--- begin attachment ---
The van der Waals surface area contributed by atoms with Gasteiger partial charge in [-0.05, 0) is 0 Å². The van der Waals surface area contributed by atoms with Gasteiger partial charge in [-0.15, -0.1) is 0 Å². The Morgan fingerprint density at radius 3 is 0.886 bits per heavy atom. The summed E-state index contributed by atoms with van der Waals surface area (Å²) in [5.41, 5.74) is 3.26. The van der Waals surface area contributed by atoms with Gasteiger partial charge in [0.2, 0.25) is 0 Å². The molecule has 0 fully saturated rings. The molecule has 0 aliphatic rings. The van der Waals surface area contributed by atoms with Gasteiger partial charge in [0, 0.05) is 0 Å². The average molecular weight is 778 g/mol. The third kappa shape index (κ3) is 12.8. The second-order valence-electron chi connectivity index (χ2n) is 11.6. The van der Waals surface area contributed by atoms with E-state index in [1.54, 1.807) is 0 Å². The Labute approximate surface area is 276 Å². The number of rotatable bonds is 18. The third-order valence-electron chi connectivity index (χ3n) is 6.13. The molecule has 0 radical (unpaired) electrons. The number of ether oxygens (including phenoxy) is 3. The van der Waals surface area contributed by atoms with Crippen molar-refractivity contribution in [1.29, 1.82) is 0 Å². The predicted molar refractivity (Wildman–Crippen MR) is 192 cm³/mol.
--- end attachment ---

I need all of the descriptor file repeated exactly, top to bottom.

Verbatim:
The van der Waals surface area contributed by atoms with Gasteiger partial charge in [-0.05, 0) is 0 Å². The van der Waals surface area contributed by atoms with Gasteiger partial charge in [-0.15, -0.1) is 0 Å². The Morgan fingerprint density at radius 3 is 0.886 bits per heavy atom. The summed E-state index contributed by atoms with van der Waals surface area (Å²) in [5.41, 5.74) is 3.26. The van der Waals surface area contributed by atoms with Gasteiger partial charge in [0.2, 0.25) is 0 Å². The molecule has 0 fully saturated rings. The molecule has 0 aliphatic rings. The van der Waals surface area contributed by atoms with Gasteiger partial charge in [0, 0.05) is 0 Å². The average molecular weight is 778 g/mol. The third kappa shape index (κ3) is 12.8. The second-order valence-electron chi connectivity index (χ2n) is 11.6. The van der Waals surface area contributed by atoms with E-state index in [1.54, 1.807) is 0 Å². The Labute approximate surface area is 276 Å². The number of rotatable bonds is 18. The third-order valence-electron chi connectivity index (χ3n) is 6.13. The molecule has 0 radical (unpaired) electrons. The number of ether oxygens (including phenoxy) is 3. The van der Waals surface area contributed by atoms with Crippen molar-refractivity contribution in [1.29, 1.82) is 0 Å². The predicted molar refractivity (Wildman–Crippen MR) is 192 cm³/mol.